Enhanced Triple Zero detects location of mobile callers

Emergency services will be able to triangulate location of callers using mobile base stations

People dialing 000 from a mobile phone in an emergency will now automatically transmit more specific detail about their current location.

The enhancement to Triple Zero announced today by the Communications Alliance could mean quicker response times to calls from mobile users because it enables emergency services to triangulate a mobile caller’s location using nearby mobile base stations.

Previously, mobile devices sent only the general area of the call — for example Sydney — and callers had to tell the Triple Zero operator their location over the phone.

While an improvement, mobile triangulation is not as precise as GPS. Accuracy will vary based on the number of mobile cell towers in an area and the presence of tall trees, buildings or hills. In areas with only one base station, a rough estimate of location can be determined by using latitude and longitude and an estimate of radius.

Emergency services had already been able to determine the location of people calling from landlines by looking up their addresses in the Integrated Public Number Database. This is not possible with mobile phones because they do not have a fixed location.

“Currently mobile calls account for around 66 per cent of calls made to Triple Zero,” said Comms Alliance CEO John Stanton.

“Until now, emergency calls from mobile phones have not automatically provided location information in relation to the adjacent mobile cell towers that the emergency call is being made from.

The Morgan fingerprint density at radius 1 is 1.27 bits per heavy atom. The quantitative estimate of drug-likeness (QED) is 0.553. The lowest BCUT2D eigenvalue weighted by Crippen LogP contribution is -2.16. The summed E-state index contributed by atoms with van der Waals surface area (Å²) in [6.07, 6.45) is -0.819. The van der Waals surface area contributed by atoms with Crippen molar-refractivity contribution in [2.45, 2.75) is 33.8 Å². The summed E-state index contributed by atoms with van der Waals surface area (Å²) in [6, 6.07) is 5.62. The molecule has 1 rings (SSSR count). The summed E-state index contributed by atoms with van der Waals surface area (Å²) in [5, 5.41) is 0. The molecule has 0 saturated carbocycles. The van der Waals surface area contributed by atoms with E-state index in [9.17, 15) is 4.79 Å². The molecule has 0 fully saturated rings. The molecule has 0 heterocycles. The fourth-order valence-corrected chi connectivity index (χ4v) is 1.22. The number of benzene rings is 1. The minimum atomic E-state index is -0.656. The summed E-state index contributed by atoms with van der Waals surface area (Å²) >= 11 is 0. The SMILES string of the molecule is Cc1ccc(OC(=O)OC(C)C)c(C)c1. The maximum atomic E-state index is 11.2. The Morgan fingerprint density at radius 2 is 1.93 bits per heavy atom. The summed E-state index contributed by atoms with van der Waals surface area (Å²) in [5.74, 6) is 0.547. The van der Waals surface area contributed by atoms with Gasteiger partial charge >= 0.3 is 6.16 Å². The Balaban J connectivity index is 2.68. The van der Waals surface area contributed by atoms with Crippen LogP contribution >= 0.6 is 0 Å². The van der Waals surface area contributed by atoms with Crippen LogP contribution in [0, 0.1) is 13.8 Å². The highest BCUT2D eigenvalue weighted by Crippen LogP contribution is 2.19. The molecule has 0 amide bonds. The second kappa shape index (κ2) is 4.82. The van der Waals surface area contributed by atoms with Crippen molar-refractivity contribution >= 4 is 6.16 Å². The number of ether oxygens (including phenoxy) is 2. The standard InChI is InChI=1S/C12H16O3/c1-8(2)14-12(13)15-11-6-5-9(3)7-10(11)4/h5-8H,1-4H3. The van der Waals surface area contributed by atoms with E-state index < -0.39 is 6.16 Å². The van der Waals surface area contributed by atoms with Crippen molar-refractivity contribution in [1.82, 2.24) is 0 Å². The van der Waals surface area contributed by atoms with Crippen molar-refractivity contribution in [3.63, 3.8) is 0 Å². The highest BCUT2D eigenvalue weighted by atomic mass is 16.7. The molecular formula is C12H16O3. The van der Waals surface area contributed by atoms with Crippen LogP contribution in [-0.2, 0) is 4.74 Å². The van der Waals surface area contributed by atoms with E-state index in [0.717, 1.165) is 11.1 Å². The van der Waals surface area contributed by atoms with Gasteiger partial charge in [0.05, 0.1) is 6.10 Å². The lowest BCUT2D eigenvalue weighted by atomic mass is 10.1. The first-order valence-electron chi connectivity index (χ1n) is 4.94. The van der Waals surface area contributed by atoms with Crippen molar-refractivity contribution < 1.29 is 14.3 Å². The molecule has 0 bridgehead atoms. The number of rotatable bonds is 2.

“This is not an issue for the majority of mobile calls made to Triple Zero, as in most cases the caller can tell the emergency service organisation where they are located, but there are times when callers are distressed, injured, confused or unfamiliar with their surrounding environment – making it difficult for them to report their location.”

All three Australian mobile network operators – Telstra, Optus and Vodafone – have implemented the changes, said the Comms Alliance. However, the capability also requires implementation by police, fire and ambulance services to function, and will be rolled out over the next nine months, it said.

Telstra, which serves as the Emergency Call Person for Triple Zero, is working closely with emergency service organisations in each state and territory to facilitate the rollout of the additional location information, the Comms Alliance said.

In addition to industry, the initiative to enhance Triple Zero has also involved participation of the Department of Communications, Australian Communications and Media Authority (ACMA) and the Telecommunications Universal Service Management Agency (TUSMA).

The upgrade comes amid a review of the national Triple Zero operator by the Department of Communications. The department has set a goal of bringing Triple Zero up to date with modern communications technology and moving it beyond the existing voice-only service.

This could include allowing emergency services to receive SMS text messages through the number, something that is not possible today.

Adam Bender covers telco and enterprise tech issues for Computerworld and is the author of dystopian sci-fi novels We, The Watched and Divided We Fall. Follow him on Twitter: @WatchAdam

Follow Computerworld Australia on Twitter: @ComputerworldAU, or take part in the Computerworld conversation on LinkedIn: Computerworld Australia

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Tags mobiletelecomemergency servicestelcospublic safetyfirst responders000triple zeroemergency calls

More about Australian Communications and Media AuthorityCommunications AllianceDepartment of CommunicationsOptusVodafone

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